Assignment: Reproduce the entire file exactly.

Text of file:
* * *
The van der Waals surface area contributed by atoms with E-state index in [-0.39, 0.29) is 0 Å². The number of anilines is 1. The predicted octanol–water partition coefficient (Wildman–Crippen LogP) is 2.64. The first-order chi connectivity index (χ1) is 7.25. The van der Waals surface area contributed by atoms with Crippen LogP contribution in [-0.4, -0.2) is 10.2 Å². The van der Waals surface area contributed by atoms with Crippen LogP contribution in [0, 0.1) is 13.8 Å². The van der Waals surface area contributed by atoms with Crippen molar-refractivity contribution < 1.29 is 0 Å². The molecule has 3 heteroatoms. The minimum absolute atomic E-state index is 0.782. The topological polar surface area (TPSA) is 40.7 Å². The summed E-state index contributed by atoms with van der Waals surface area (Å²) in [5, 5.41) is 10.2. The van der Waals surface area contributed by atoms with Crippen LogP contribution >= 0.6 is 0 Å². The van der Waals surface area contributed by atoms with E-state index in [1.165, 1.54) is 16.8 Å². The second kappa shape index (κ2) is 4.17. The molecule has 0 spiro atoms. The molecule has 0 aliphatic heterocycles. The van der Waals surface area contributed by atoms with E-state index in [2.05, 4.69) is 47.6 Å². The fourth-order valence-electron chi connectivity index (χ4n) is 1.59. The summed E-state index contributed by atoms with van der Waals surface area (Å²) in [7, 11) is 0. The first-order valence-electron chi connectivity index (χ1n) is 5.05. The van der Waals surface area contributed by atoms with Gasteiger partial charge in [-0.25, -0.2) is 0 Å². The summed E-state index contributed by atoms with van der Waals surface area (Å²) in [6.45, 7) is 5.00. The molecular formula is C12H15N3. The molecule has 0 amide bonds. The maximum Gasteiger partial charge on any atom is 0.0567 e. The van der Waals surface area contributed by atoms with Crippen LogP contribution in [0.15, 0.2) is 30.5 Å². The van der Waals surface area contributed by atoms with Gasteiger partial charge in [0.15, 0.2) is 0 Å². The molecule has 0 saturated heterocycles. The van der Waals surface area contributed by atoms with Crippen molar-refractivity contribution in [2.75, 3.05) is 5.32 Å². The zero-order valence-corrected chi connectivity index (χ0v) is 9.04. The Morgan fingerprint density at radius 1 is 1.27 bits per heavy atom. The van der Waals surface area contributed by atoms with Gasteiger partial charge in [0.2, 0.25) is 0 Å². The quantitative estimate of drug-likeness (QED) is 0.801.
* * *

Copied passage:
The van der Waals surface area contributed by atoms with E-state index in [-0.39, 0.29) is 0 Å². The number of anilines is 1. The predicted octanol–water partition coefficient (Wildman–Crippen LogP) is 2.64. The first-order chi connectivity index (χ1) is 7.25. The van der Waals surface area contributed by atoms with Crippen LogP contribution in [-0.4, -0.2) is 10.2 Å². The van der Waals surface area contributed by atoms with Crippen LogP contribution in [0, 0.1) is 13.8 Å². The van der Waals surface area contributed by atoms with Crippen molar-refractivity contribution < 1.29 is 0 Å². The molecule has 3 heteroatoms. The minimum absolute atomic E-state index is 0.782. The topological polar surface area (TPSA) is 40.7 Å². The summed E-state index contributed by atoms with van der Waals surface area (Å²) in [5, 5.41) is 10.2. The van der Waals surface area contributed by atoms with Crippen LogP contribution >= 0.6 is 0 Å². The van der Waals surface area contributed by atoms with E-state index in [1.165, 1.54) is 16.8 Å². The second kappa shape index (κ2) is 4.17. The molecule has 0 spiro atoms. The molecule has 0 aliphatic heterocycles. The van der Waals surface area contributed by atoms with E-state index in [2.05, 4.69) is 47.6 Å². The fourth-order valence-electron chi connectivity index (χ4n) is 1.59. The summed E-state index contributed by atoms with van der Waals surface area (Å²) in [7, 11) is 0. The first-order valence-electron chi connectivity index (χ1n) is 5.05. The van der Waals surface area contributed by atoms with Gasteiger partial charge in [-0.25, -0.2) is 0 Å². The summed E-state index contributed by atoms with van der Waals surface area (Å²) in [6.45, 7) is 5.00. The molecular formula is C12H15N3. The molecule has 0 amide bonds. The maximum Gasteiger partial charge on any atom is 0.0567 e. The van der Waals surface area contributed by atoms with Crippen LogP contribution in [0.15, 0.2) is 30.5 Å². The van der Waals surface area contributed by atoms with Gasteiger partial charge in [0.15, 0.2) is 0 Å². The molecule has 0 saturated heterocycles. The van der Waals surface area contributed by atoms with Crippen molar-refractivity contribution in [2.75, 3.05) is 5.32 Å². The zero-order valence-corrected chi connectivity index (χ0v) is 9.04. The Morgan fingerprint density at radius 1 is 1.27 bits per heavy atom. The van der Waals surface area contributed by atoms with Gasteiger partial charge in [0.2, 0.25) is 0 Å². The quantitative estimate of drug-likeness (QED) is 0.801.